A Coffee Amateur’s Guide to Ordering Coffee

A Coffee Amateur’s Guide to Ordering Coffee

What's the Difference Between a Macchiato and a Latte?
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For some people, coffee is a lifestyle. It’s exactly why cafés are so popular these days. Coffee brings people together, whether it is for work or play. Some can’t even start their days without it! After all, this breakfast staple doubles as morning fuel. No wonder it has a place in every restaurant menu. In fact, 54 percent of Americans over the age of 18 drink coffee every day. The U.S. also spends $40 billion on coffee each year. Needless to say, coffee is loved by many.

But if you do not know much about it, ordering a cup can be intimidating. How does dark roast taste? What is in a macchiato? Why is there foam on top? It is enough to make anyone’s head spin. You don’t have to panic order, though. Take some time to learn about the basics; it’s the best way to enjoy a cup of joe.

What is Coffee?

Coffee is a brewed caffeinated beverage. They are made from coffee beans – which are not actually beans at all! These “beans” are the seeds of the berries from a coffee plant. They start out green, but turn brown when they are processed and roasted. This makes them more aromatic, something coffee-lovers adore. Discover more about the journey of a coffee bean.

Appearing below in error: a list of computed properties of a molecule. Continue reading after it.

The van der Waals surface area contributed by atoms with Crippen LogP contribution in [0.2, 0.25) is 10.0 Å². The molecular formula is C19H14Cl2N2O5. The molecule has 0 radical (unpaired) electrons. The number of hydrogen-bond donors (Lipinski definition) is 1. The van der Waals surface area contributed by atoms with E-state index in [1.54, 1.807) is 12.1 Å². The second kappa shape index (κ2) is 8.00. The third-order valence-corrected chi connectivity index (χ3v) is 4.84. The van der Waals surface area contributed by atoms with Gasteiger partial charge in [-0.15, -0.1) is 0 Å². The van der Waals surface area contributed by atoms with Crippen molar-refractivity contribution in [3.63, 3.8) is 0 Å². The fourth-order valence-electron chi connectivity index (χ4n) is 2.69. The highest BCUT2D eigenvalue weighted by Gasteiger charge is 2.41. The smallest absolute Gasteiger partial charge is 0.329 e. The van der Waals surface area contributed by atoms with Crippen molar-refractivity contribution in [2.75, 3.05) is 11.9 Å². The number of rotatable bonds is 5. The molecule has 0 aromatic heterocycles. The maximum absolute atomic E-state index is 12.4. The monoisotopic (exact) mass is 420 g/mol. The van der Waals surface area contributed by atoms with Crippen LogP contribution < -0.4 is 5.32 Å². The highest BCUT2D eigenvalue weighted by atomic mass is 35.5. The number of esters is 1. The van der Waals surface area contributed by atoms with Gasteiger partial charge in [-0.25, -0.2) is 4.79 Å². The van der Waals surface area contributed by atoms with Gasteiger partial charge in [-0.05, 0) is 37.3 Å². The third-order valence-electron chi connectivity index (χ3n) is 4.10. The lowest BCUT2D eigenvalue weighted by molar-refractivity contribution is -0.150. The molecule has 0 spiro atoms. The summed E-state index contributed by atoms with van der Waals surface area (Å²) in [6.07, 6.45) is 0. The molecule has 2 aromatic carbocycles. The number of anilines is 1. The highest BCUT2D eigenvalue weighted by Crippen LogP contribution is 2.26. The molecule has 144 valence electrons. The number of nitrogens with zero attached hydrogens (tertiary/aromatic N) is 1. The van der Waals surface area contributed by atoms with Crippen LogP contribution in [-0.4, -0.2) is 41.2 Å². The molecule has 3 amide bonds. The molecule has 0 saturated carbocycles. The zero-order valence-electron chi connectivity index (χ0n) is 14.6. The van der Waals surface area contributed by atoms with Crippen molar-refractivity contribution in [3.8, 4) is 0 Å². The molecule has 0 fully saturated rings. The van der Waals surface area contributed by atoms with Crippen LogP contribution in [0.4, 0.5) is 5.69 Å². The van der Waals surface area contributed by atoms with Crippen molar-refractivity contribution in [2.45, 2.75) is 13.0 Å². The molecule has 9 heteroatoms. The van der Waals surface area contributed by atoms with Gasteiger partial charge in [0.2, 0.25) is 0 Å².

Specifically, dry heat is used to roast coffee beans. Different flavors and aromas can be achieved through different techniques. You can learn about various types of coffee beans here. Once roasted, the beans are ground and ready to be brewed. At home, most people use an automatic coffee maker to make their coffee. But more serious connoisseurs might use equipment like a French press or a pour-over coffee maker. However, a basic automatic version is all you need to enjoy a simple cup. You can also go to a café and have a barista do the fancy work for you.

Roasted beans can be purchased whole or ground. Whole beans need to be ground, which can be done with a coffee grinder. And since coffee is freshest right after grinding, some people prefer doing this. Otherwise, pre-ground coffee can be brewed right out of the bag.

What is Coffee - A Coffee Amateur’s Guide to Ordering Coffee

Types of Roasts

Depending on the type of roasting, coffee can vary in color, taste, and caffeine levels. There is something for everyone out there.

Light Roast:

Because light roast beans are not roasted for long, they are a light brown shade. These beans yield a mild coffee, making it ideal for people who do not like strong flavors. Contrary to what you may think, light roast actually has the most caffeine. After all, the longer beans are roasted, the more caffeine is destroyed.

Medium Roast:

Medium roast beans have a medium brown color. They are the most popular choice in the U.S., earning them the nickname of “American roast.” If you take it up a notch, there is also a medium-dark roast. This one is darker with a faint bittersweet aftertaste.

Dark Roast:

Beans roasted for a long time are called dark roast. The beans are so dark that they are basically black. Coffee made with dark roast beans is very bitter and has the most flavor. The specific taste will differ depending on the type of plant. Dark roast also has the least caffeine, since most of it is cooked off.